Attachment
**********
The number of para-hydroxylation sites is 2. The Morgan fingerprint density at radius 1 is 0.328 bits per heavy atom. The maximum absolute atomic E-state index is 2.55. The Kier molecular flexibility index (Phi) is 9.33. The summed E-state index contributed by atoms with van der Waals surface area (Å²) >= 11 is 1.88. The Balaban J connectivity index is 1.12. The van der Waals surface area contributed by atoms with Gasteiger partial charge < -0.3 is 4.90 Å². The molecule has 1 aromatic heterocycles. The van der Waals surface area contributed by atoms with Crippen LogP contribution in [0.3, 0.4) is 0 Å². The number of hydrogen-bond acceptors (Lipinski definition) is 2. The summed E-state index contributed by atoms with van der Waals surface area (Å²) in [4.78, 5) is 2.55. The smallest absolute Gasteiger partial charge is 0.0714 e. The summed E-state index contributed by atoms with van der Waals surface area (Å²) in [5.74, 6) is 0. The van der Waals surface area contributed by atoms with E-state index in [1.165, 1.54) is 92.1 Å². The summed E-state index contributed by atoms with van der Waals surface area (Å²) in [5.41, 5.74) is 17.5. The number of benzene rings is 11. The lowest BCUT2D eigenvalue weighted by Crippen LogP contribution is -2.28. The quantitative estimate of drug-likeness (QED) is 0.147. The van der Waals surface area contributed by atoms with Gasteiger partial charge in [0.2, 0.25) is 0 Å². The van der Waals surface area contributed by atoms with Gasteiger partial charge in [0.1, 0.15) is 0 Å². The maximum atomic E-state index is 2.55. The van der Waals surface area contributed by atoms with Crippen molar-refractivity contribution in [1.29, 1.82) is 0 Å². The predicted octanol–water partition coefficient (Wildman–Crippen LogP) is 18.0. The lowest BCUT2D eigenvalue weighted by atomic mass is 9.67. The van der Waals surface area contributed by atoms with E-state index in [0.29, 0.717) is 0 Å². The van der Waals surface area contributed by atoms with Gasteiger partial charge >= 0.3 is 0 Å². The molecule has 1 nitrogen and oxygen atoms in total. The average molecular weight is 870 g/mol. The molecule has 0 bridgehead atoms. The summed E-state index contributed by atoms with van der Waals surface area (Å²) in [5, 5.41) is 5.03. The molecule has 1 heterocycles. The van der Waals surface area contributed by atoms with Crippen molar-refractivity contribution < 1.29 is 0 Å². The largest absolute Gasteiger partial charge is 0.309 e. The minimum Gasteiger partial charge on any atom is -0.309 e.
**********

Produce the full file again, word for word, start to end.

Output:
The number of para-hydroxylation sites is 2. The Morgan fingerprint density at radius 1 is 0.328 bits per heavy atom. The maximum absolute atomic E-state index is 2.55. The Kier molecular flexibility index (Phi) is 9.33. The summed E-state index contributed by atoms with van der Waals surface area (Å²) >= 11 is 1.88. The Balaban J connectivity index is 1.12. The van der Waals surface area contributed by atoms with Gasteiger partial charge < -0.3 is 4.90 Å². The molecule has 1 aromatic heterocycles. The van der Waals surface area contributed by atoms with Crippen LogP contribution in [0.3, 0.4) is 0 Å². The number of hydrogen-bond acceptors (Lipinski definition) is 2. The summed E-state index contributed by atoms with van der Waals surface area (Å²) in [4.78, 5) is 2.55. The smallest absolute Gasteiger partial charge is 0.0714 e. The summed E-state index contributed by atoms with van der Waals surface area (Å²) in [5.74, 6) is 0. The van der Waals surface area contributed by atoms with E-state index in [1.165, 1.54) is 92.1 Å². The summed E-state index contributed by atoms with van der Waals surface area (Å²) in [5.41, 5.74) is 17.5. The number of benzene rings is 11. The lowest BCUT2D eigenvalue weighted by Crippen LogP contribution is -2.28. The quantitative estimate of drug-likeness (QED) is 0.147. The van der Waals surface area contributed by atoms with Gasteiger partial charge in [0.2, 0.25) is 0 Å². The van der Waals surface area contributed by atoms with Gasteiger partial charge in [0.1, 0.15) is 0 Å². The maximum atomic E-state index is 2.55. The van der Waals surface area contributed by atoms with Crippen molar-refractivity contribution in [1.29, 1.82) is 0 Å². The predicted octanol–water partition coefficient (Wildman–Crippen LogP) is 18.0. The lowest BCUT2D eigenvalue weighted by atomic mass is 9.67. The van der Waals surface area contributed by atoms with E-state index in [0.29, 0.717) is 0 Å². The van der Waals surface area contributed by atoms with Gasteiger partial charge >= 0.3 is 0 Å². The molecule has 1 nitrogen and oxygen atoms in total. The average molecular weight is 870 g/mol. The molecule has 0 bridgehead atoms. The summed E-state index contributed by atoms with van der Waals surface area (Å²) in [5, 5.41) is 5.03. The molecule has 1 heterocycles. The van der Waals surface area contributed by atoms with Crippen molar-refractivity contribution < 1.29 is 0 Å². The largest absolute Gasteiger partial charge is 0.309 e. The minimum Gasteiger partial charge on any atom is -0.309 e.